Questions for Leading Conflict Resolution

Atif Rahim Khan, SPHR, contributed "Leaders in conflict situations - 10 Questions to ask yourself and your organization for leading conflict resolution." on November 16, 2012.

QuestionsForLiving: What questions did you ask yourself that led you to a career in leadership consulting?

Atif Khan: Once I led a simple exercise in my Leadership workshop where I asked people to identify their favorite current day leaders and their reasons for selection. Once every one had presented the ten names on their list I asked them why nobody mentioned the name of any person in the audience. After all the world is a very small place and people know one another, right? The silence that followed became a characteristic of this exercise every time I used it. It was very clear in those awkward moments that many of the people I helped under-lived the leadership opportunity that life presents and I asked myself why that might be so.

My research shows that what differentiates people who make it to the list of leaders compiled by others and those who don’t is the ability to answer two basic questions. Through my leadership consulting work I help individuals cut through the distracting noise of their daily grind and find a satisfying leadership journey by answering those two powerful questions. The remarkable leadership transitions that they then make provide me cardinal satisfaction that I cannot find from any other career.

QFL: What are good questions to ask yourself and your organization for leading conflict resolution in the workplace?

Khan: Five good questions to ask yourself are the following:

  1. What is it about this situation or the other party that makes me feel vulnerable and how can I make myself secure without engaging in conflict?
  2. How am I intentionally or unintentionally making the other party feel vulnerable and how can I make them feel secure without engaging in conflict?
  3. Is the other party acting up because that is the only way I will listen?
  4. Is my internal conflict driving my external conflict?
  5. Am I enjoying this conflict? Why, what gaps in my life is it filling?

Good questions to ask your organization are:

  1. Is there equity and equality in the workplace?
  2. Who is the workplace conflict audience and what are they encouraging?
  3. Are the monetary and non-monetary rewards given by the organization encouraging conflict?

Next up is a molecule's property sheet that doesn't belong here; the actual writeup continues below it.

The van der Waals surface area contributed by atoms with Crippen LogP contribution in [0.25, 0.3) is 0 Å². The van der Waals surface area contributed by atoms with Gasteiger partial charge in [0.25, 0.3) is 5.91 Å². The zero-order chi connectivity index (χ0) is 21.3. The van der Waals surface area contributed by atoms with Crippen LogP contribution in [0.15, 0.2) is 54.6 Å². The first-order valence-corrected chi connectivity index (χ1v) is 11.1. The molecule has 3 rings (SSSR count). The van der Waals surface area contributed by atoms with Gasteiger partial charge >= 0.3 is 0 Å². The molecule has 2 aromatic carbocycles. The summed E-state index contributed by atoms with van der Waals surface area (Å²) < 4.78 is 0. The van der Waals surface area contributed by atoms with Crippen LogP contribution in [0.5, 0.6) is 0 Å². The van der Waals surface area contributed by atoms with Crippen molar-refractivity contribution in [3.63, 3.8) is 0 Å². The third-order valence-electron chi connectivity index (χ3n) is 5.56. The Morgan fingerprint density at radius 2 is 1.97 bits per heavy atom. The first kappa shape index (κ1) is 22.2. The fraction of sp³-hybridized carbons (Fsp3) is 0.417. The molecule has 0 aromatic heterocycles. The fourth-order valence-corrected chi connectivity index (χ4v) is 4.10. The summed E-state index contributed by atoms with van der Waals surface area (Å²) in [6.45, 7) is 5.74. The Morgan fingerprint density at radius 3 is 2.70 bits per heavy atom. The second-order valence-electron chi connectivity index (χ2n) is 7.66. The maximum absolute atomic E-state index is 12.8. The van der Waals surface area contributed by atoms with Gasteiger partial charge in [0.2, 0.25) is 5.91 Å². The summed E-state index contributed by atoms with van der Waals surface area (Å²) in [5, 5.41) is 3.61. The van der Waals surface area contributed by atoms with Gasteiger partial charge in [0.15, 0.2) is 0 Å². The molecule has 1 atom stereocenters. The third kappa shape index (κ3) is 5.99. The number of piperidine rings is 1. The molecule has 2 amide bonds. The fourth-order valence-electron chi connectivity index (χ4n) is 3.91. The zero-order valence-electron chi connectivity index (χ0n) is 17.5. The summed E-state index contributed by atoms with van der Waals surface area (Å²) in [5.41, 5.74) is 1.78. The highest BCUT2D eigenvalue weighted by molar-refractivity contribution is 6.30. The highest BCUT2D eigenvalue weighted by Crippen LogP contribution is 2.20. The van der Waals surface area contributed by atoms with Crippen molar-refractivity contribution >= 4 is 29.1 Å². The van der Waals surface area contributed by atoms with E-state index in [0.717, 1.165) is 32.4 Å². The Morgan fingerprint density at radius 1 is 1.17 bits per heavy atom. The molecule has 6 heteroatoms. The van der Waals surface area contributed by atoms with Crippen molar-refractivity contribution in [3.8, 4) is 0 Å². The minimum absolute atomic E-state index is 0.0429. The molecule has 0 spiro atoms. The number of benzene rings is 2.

4. Is conflict in the workplace being promoted by ineffective conflict management and resolution methods that increase perceived vulnerability?
  5. How disposable are the workplace relationships in my organization?

What is a core question that encourages or facilitates lasting organizational change?

Khan: An absolutely core question to ask is this:

In one word how should our customers consistently describe us?

Customers often sum up the experience of using an organization’s services and products in a single word or phrase. So in any given organization the sum total of production and service delivery philosophies, policies, processes and practices work day and night so that the end customer can choose the right word to describe them. With the right word come growth, profits and respect. Conversely with internally fragmented and conflicting understanding of how customers currently perceive and describe the organization’s output and should in the future it is difficult to chart a course for how the organization needs to change. Unanimity in answering this question will lead to reduced internal conflicts.

QFL: Other than specifically related to leadership consulting, what questions do you believe that people should/could ask themselves to make our world a happier and healthier place?

Khan: You get more when you give more. A good question to ask is, "How much can you afford to give yourself by giving to others?" 

Atif can be contacted for questions and speaking engagements at:


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